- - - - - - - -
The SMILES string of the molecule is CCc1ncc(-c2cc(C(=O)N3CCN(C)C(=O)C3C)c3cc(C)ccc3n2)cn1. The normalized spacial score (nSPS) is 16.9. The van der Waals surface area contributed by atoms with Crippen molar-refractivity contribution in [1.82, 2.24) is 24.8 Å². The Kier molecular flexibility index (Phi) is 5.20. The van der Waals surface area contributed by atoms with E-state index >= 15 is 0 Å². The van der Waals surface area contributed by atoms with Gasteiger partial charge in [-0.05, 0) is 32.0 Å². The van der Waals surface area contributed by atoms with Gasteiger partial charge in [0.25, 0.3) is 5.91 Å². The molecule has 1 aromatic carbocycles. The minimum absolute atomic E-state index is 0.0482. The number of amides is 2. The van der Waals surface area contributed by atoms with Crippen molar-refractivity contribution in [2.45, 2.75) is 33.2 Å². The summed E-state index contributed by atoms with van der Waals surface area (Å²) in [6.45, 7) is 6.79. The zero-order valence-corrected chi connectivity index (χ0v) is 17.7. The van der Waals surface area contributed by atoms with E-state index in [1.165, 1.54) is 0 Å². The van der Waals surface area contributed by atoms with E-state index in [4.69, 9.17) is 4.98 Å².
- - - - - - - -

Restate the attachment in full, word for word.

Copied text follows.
The SMILES string of the molecule is CCc1ncc(-c2cc(C(=O)N3CCN(C)C(=O)C3C)c3cc(C)ccc3n2)cn1. The normalized spacial score (nSPS) is 16.9. The van der Waals surface area contributed by atoms with Crippen molar-refractivity contribution in [1.82, 2.24) is 24.8 Å². The Kier molecular flexibility index (Phi) is 5.20. The van der Waals surface area contributed by atoms with E-state index >= 15 is 0 Å². The van der Waals surface area contributed by atoms with Gasteiger partial charge in [-0.05, 0) is 32.0 Å². The van der Waals surface area contributed by atoms with Gasteiger partial charge in [0.25, 0.3) is 5.91 Å². The molecule has 1 aromatic carbocycles. The minimum absolute atomic E-state index is 0.0482. The number of amides is 2. The van der Waals surface area contributed by atoms with Crippen molar-refractivity contribution in [2.45, 2.75) is 33.2 Å². The summed E-state index contributed by atoms with van der Waals surface area (Å²) in [6.45, 7) is 6.79. The zero-order valence-corrected chi connectivity index (χ0v) is 17.7. The van der Waals surface area contributed by atoms with E-state index in [1.165, 1.54) is 0 Å². The van der Waals surface area contributed by atoms with E-state index in [4.69, 9.17) is 4.98 Å².